Seema said “mostly rational,” and it’s true that Trek has a few sockpuppets who are a great source of amusement on ASC. Trek has a few backwaters in which people can build up a sort of localized BNFdom, but when they venture out into the Real World of Trekdom, nobody knows their names. Whining about contests or other fans or the way the series ended just doesn’t cut it out here. Trek fandom is fair: everyone can write whatever pairing or fanfix they want, everyone can post to ASC, and everyone gets a fair shot in the ASC Awards. Nobody is in control, and nobody’s opinion counts for more than anyone else’s. There’s nothing to gripe about. We’re living in Gene Roddenberry’s perfect future out here.

Trek does have a few vile and irrational fans who think they can raise their status in fandom by attacking other people, but the truth is, they can’t. This isn’t high school, where cutting the other children down and puffing yourself up makes you popular. Nobody cares who’s in your clique or mine. Trek fans are adults.

In Trek, it’s all about the show and the fic. If you have nothing interesting to contribute, nobody will listen to you. If you can’t write like Penny Proctor, you’ll never be a BNF. Those are the breaks. Other fandoms should be more like Trek, and it’s just their bad luck that they haven’t the geeks, the newsgroup, and the adults it takes to Be Like Us.

Build, Rebuild

Sunday, November 3rd, 2002

Word count: 1729

I’m still behind on my novel, but I have an excuse. Yesterday as I was happily novelizing I also downloaded some updates for my Mac - because it asked so nicely and did it all by itself. Apparently the updates broke Emacs (Fatal error (4). Illegal instruction., if you’re curious). All I could find about the problem was this similar situation from somebody using the Hurd. He said recompiling solved the problem, so I rebuilt Emacs and that solved the problem.

My mac is past three years old now, and it doesn’t build Emacs for Mac OS X as fast as a shiny new TiBook would, so it took me a while to recompile, which is my excuse for my word count still being so low. I did notice this nice Mac Emacs FAQ while I was waiting, though.

Winter Contests

Sunday, November 3rd, 2002

Word count: don’t ask

I was going through my email backlog (only 600 to go) when I came across a contest announcement for Winter Magic, a non-J/C winter-theme contest. You can submit up to two stories, previously published or not. The entry deadline is November 30th, a problem for us NaNoWriters. Maybe there will be an extension… (wink wink nudge nudge)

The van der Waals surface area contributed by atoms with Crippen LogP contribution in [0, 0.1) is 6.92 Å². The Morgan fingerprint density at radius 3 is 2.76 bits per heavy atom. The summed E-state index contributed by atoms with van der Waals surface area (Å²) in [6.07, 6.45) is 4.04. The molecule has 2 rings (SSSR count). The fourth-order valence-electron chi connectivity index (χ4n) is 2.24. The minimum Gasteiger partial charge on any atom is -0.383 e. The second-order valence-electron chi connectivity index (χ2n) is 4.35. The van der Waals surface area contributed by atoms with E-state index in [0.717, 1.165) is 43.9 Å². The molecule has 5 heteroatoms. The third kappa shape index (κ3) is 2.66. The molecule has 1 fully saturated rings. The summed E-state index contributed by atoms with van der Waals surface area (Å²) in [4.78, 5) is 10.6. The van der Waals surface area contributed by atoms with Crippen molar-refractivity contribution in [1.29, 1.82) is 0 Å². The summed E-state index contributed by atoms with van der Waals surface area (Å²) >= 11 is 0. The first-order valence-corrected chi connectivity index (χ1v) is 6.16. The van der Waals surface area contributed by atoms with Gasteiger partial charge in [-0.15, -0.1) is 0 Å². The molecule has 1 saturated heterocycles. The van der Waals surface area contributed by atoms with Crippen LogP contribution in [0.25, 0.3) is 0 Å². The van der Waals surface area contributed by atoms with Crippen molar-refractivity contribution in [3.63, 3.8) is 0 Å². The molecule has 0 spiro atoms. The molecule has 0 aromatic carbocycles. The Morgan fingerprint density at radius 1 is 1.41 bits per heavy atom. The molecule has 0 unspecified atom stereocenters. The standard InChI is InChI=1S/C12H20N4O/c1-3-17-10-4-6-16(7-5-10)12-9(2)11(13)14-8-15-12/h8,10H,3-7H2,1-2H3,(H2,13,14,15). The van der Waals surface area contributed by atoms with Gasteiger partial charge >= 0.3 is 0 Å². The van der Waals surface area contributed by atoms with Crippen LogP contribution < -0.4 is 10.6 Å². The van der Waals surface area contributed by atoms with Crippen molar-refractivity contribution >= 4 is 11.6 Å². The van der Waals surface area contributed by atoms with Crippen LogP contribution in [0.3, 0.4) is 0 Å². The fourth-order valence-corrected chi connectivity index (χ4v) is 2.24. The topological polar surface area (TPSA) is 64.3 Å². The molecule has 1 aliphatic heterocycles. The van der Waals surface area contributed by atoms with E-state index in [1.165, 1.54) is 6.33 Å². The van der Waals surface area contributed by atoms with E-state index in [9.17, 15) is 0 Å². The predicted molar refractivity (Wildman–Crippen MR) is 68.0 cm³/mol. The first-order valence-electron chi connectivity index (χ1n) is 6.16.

Still open for business is Die J/C Die, which also allows previously published fic and up to three entries. The theme is torpedoing the J/C relationship permanently, though you don’t actually have to do much along those lines in the story itself. The entry deadline is December 15th.

For J/P fans, there’s also TomKat 2002, the new incarnation of the Twelve Moons of JuPiter awards. The deadline is December 15th; the rules are too confusing to say exactly how many entries you can have. It’s anonymous, at least.

Note that it would be simple to write a story or two that fit the first two themes and therefore enter two contests. It would be only slightly more difficult to take a non-J/C work-in-progress and make it fit one of the above. Doing all three would be quite a challenge, since it would involve convincing the first two contest runners to post your story anonymously for you. I have a J/P idea that fits the bill nicely, but I don’t think I’m up for that much run-around.

Squabbles Abroad

Sunday, November 3rd, 2002

Word count: too embarrassingly low to mention

Seema, monitor of blogs far and wide, pointed me to this tussle in ville. My favorite part of the whole BNF Oppression debate was part of a comment by ethrosdemon:

I really believe the vileness of the SV fandom springs from the fact it was born after the advent of LJ and people can spout off and get immediate, and voluminous, response to everything they say.
The het/slash thing is just a red herring.